The user interface will be familiar to any seasoned Godox user. New users won’t feel lost: the interface is logical, the four buttons below the screen are dynamic and the screen shows their current usage. The other buttons are logical and self-explanatory. The screen’s backlight changes color depending on the control mode. If the flash is set as a stand-alone unit or a controller for other units, it is lit in blue. If the flash is being triggered by another unit it turns orange.

Removable Forward Flash

The removable flash SU-1 is controlled separately from the main unit. Its menu is accessed by pressing SUB on the main screen. This brings up a sub-menu where the forward flash can be turned on or off and its output power can be set. This flash isn’t TTL-compatible, its power must be set manually. It also won’t fire when the V1 Pro is triggered remotely. This limits its usefulness in a purely “run and gun” mode; its use must be more deliberate.

The removable flash will only be active if the main head is raised. If the main head is oriented forward, it automatically de-activates the removable flash. When active, this will show on the screen as seen on the left picture above.

In Use

When mounted on a camera and set in TTL mode, using the V1 Pro is straightforward. It is not different from any other speedlight. Its head zooms from 28mm to 105mm and tilts/rotates on a wide range.

Using the V1 Pro in a studio opens up more possibilities. The speedlight is reasonably powerful and its round head offers a more pleasing light spread in many situations. Its improved color cast, astounding ability to fire 100 pops at full power before overheating, and ability to be powered by external battery packs such as the PB960 truly let the V1 Pro shine in a fast-paced environment.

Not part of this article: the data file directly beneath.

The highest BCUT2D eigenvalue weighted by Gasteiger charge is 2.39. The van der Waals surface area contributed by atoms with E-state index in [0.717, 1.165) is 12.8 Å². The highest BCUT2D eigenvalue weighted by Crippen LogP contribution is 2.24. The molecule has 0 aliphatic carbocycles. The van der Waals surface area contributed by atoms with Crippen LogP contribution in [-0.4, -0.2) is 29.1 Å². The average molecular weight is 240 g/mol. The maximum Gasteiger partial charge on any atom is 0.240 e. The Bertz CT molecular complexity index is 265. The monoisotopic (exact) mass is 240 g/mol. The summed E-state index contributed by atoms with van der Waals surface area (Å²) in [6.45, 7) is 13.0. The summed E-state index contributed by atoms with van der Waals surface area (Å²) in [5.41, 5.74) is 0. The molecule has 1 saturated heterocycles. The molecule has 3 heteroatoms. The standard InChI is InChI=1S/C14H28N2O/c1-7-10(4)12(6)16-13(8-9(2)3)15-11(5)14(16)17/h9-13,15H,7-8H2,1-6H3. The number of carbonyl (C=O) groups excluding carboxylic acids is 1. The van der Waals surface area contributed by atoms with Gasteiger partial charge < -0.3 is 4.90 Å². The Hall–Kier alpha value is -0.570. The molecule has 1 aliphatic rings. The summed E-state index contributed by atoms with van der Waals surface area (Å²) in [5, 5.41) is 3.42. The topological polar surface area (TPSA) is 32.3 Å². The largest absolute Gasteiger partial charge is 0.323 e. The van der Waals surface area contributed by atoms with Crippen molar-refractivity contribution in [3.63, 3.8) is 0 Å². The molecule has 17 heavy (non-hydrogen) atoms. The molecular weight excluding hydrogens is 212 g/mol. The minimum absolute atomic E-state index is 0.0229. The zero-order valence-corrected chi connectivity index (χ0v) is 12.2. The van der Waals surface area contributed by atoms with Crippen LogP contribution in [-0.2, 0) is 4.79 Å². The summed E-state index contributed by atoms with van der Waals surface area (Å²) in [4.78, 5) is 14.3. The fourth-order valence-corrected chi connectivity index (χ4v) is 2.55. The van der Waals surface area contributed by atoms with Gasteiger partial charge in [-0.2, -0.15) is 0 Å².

The round head is compatible with many accessories, such as the AK-R1 kit and the AK-R21 projector.

The SU-1 removable flash is truly interesting. It serves two purposes. The first is to act as a fill light when the main head is tilted upwards. The SU-1 can lift shadows and improve the overall spill of light. Its second purpose is to replace the bounce card found on most rectangular speedlights. It can act as a small catchlight to create that desirable white spot in the eyes, for instance. It would have been nice to have the SU-1 work in TTL mode.

Godox V1 Pro studio test
Bernard Dery | Light And Matter

One limitation of the V1 Pro, just like the V1, is that the modeling light is built in the head itself. This makes sense when illuminating the subject directly (through a modifier or not). However, when bouncing the head, it could be useful to have the modeling light directed forward, as is the case with the V860 III. As such, it could serve as a video light, or simply raise ambient light levels and help the camera focus.

Godox V1 Pro Compared To Other Options

At 76W, the V1 Pro delivers the same power as the V1 and V860 III. It is less powerful than the AD100Pro (or, of course, the larger AD200Pro). Its round head will make it more unique than traditional speedlights.

Its new abilities (when compared to the original V1) make it relevant when compared with more expensive products. For instance, and despite its street price of $329 (more expensive than the V1’s $259), the V1 Pro compares well with the Profoto A10 which costs more than three times as much ($1099).


With the V1 Pro, Godox continues to move forward. It does not change the mold, but builds on the original V1 by introducing key improvements to satisfy a more demanding part of the market. The V1 Pro remains reasonably affordable: any decent OEM flash will cost more while offering much less. The V1 Pro, with its great versatility, robust performances and few weaknesses, is another solid product from Godox.

The Godox V1 Pro is available at Amazon, at B&H Photo, and many other retailers.

Godox V1 Pro vs V1
Testing The New Godox V1 Pro Speedlight
Versatile and full-featured
A relevant upgrade to the original V1
Delivers 100 pops at full power before overheating
Removable forward flash offers new possibilities
Direct charging via USB-C
Compatible with many accessories
Moderate price, much cheaper than the competition
Removable forward flash does not support TTL
Modeling light linked to the head, cannot serve as a video light